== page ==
Vaccines instead of medicine: How we should fight the BDS movement

I’d like to start this new year off with a post about the BDS movement and how to fight it. I recently learned that yet another artist canceled a show she had scheduled to play in Israel after caving in to pressure from BDS activists. The artist was Lorde, who also happens be one of my favorites.

What happened is what happens every time. An artist schedules a show, the BDS movement finds out, send emotional letters with tales of baby murders and blood-soaked streets to the artist, tell them that they will be indirectly contributing to said baby murders if they perform in Tel Aviv, and the artist, keen to avoid negative publicity, cancels. And then comes our response. Suddenly every Jew in the world is involved. I say Jew, rather than Israel supporter, because this is the fact of the matter – rabbis start sending letters, Jewish media outlets call for boycott of the artist in question, Israeli diplomats invite to conversation, and we all cry about antisemitism and unfair treatment, questioning why the artist chooses to play in various other countries with various other problems and not Israel.

What I just wrote sounds harsh, but such is reality. Here is the problem: our response is useless. It is completely and utterly useless, and not only is it useless, it actually harms more than it helps. Even the most legitimate argument against the boycott of Israel, which we no doubt have, doesn’t translate, because it is hidden behind an army of frustrated voices who apply the highly inefficient “let’s give her a taste of her own medicine” approach; an approach that only comes across as pathetic.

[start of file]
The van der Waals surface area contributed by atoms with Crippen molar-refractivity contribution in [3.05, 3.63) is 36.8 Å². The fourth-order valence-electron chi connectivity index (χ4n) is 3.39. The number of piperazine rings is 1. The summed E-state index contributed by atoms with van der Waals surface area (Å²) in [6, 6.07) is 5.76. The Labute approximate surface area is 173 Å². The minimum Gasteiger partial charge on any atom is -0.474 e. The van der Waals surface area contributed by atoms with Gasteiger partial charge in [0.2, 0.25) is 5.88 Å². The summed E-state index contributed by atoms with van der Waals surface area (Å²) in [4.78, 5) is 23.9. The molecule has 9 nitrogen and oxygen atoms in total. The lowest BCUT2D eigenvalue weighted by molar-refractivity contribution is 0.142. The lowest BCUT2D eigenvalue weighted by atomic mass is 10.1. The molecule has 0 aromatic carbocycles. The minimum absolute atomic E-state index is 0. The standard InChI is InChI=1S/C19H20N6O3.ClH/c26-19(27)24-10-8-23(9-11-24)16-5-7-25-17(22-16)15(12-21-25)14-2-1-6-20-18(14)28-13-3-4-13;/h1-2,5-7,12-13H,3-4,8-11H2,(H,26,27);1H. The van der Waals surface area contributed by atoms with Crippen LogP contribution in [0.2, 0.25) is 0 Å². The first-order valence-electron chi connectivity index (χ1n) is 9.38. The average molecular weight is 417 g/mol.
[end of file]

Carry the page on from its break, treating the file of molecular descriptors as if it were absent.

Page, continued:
What we fail to do every time is get to the root of the problem and fight it from there. The artist in question is not the root of the problem. It is not Lorde’s fault that she canceled her show in Israel. She is the ultimate target of the BDS movement – a young, up-and-coming artist from a country about as far away from Israel as possible. We cannot possibly expect every 21-year old New Zealander, of all people, to have enough knowledge and understanding of the incomprehensible complexities of the Israel-Palestine conflict to be able to form an educated opinion on the matter, and make an informed response to the always aggressive, always intimidating international BDS movement.

Targeting the artist is our first mistake. Our second mistake is that we are defensive rather than pre-emptive. Going into crisis mode once the artist has already canceled is about as helpful as drinking water to cure that New Years hangover on January 1st. It might feel as though we’re solving the problem, but really we should have drank that water about 15 hours ago when we were in the middle of downing vodka shots. No artist will cancel their cancelation of a performance. It would make them look like an idiot. I’m sure there are exceptions, but rather than praying for one, it would be much more beneficial to beat the BDS activists to the punch.

For every artist that has a scheduled performance to play in Israel, we should be the first to send out our own letters. And instead of hateful ones, these would be kind and informative. We should send letters that warn the artist of a possible BDS backlash, and explain to them why they shouldn’t listen. This is where our very legitimate arguments should be communicated, and if done so correctly, they may actually be heard.

About the Author
Olivia Flasch was born in Sweden to Polish-Ukrainian Jewish parents. After high school, she spent a few months volunteering in Israel. She then completed her Bachelor's Degree in International Law (LL.B) in The Hague, The Netherlands, and her Master's Degree in Law (MJur) at the University of Oxford. She currently lives in London.
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